I don’t even know why I like you but you kept me in on New Years. You’re keeping me away and under and turning.
I am playing with sandart at sandart.com. I am sprinkling hued pixels onto the screen with my arrow and the sand makes a noise like the ocean (imagine it, go there).
Let’s create a cursor which points to the right.
There is sand in your video for “Kaputt”—sand and pyramids and fog and a computer screen and a whale and a metaphoric balloon. There are strange noises everywhere—the fridge dying, text messages ringing in, and you in the corner writing poetry for yourself.
Your voice is a thing of purity. It’s you and only you and magenta is only partially pink and blue is only partially sky. The ocean sandart sounds sound perfect behind you.
I don’t even know why I like you but it’s 11:11 and that seems wickedly symbolic. “It don’t mean a thing, it never means a thing,” you sing.
I don’t even know why I like you but your last song is 11:18 minutes long and it feels like something sacred, strange, immensely secretive and naked and how can I get everyone to listen to it and feel it like they mean it? How do I computer screen scream without using exclamation marks?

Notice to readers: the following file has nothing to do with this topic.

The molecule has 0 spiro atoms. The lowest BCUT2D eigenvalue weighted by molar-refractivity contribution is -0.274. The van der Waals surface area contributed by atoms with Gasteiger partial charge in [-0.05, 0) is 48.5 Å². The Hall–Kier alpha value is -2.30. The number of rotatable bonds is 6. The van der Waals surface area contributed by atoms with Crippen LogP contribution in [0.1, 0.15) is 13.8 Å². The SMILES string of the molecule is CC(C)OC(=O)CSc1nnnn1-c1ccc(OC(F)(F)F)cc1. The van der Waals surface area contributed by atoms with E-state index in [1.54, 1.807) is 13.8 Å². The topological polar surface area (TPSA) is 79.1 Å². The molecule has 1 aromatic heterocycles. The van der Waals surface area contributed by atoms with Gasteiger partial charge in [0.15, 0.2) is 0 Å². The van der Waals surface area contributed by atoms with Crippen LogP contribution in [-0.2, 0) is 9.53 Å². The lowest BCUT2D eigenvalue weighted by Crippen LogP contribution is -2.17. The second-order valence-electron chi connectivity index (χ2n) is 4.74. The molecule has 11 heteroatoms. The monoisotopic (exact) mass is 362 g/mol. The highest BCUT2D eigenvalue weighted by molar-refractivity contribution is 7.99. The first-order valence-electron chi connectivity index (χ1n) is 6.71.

There is a moment at exactly 5:11 (11 is my lucky number) where music does to me what it rarely does: makes my stomach feel like tiny silver fishes tickling holding breath (imagine it, go there).
Longings, longings, longings. Pixels. Pixelated balloons lifting us up out of this year and into something strangely similar, but not. Pop it with your cursor. Steal everything.
Kaputt is an expression for ‘done,’ isn’t it? Feels true.
“The world’s just bones. The world is black stones dressed up in the rain with no place to go but home.” That’s my favourite line and on a night like tonight I’m pro stars, pro sky.
Destroyers can be creators too.
Kaputt, we spent the morning together. You made it through the underground and through metro-window reflections.
The tide comes in. Bathed in gold and sunlight all around. Let’s imagine it. Let’s go there.
This article originally appeared in The Link Volume 31, Issue 18, published January 11, 2011.
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